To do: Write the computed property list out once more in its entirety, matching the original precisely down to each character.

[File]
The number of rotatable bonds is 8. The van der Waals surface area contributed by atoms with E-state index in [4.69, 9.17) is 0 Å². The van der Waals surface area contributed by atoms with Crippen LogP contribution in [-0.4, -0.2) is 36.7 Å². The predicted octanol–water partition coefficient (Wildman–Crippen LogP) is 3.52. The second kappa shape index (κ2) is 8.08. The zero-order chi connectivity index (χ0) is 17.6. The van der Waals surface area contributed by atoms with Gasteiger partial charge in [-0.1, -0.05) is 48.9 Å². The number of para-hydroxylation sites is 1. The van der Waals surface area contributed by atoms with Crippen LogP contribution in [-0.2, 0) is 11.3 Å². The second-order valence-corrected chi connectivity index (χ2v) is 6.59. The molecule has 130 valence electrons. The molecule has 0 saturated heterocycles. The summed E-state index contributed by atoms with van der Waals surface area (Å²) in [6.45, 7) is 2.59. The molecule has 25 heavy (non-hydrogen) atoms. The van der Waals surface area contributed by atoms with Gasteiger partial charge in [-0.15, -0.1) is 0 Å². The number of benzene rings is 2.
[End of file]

The number of rotatable bonds is 8. The van der Waals surface area contributed by atoms with E-state index in [4.69, 9.17) is 0 Å². The van der Waals surface area contributed by atoms with Crippen LogP contribution in [-0.4, -0.2) is 36.7 Å². The predicted octanol–water partition coefficient (Wildman–Crippen LogP) is 3.52. The second kappa shape index (κ2) is 8.08. The zero-order chi connectivity index (χ0) is 17.6. The van der Waals surface area contributed by atoms with Gasteiger partial charge in [-0.1, -0.05) is 48.9 Å². The number of para-hydroxylation sites is 1. The van der Waals surface area contributed by atoms with Crippen LogP contribution in [-0.2, 0) is 11.3 Å². The second-order valence-corrected chi connectivity index (χ2v) is 6.59. The molecule has 130 valence electrons. The molecule has 0 saturated heterocycles. The summed E-state index contributed by atoms with van der Waals surface area (Å²) in [6.45, 7) is 2.59. The molecule has 25 heavy (non-hydrogen) atoms. The van der Waals surface area contributed by atoms with Gasteiger partial charge in [-0.15, -0.1) is 0 Å². The number of benzene rings is 2.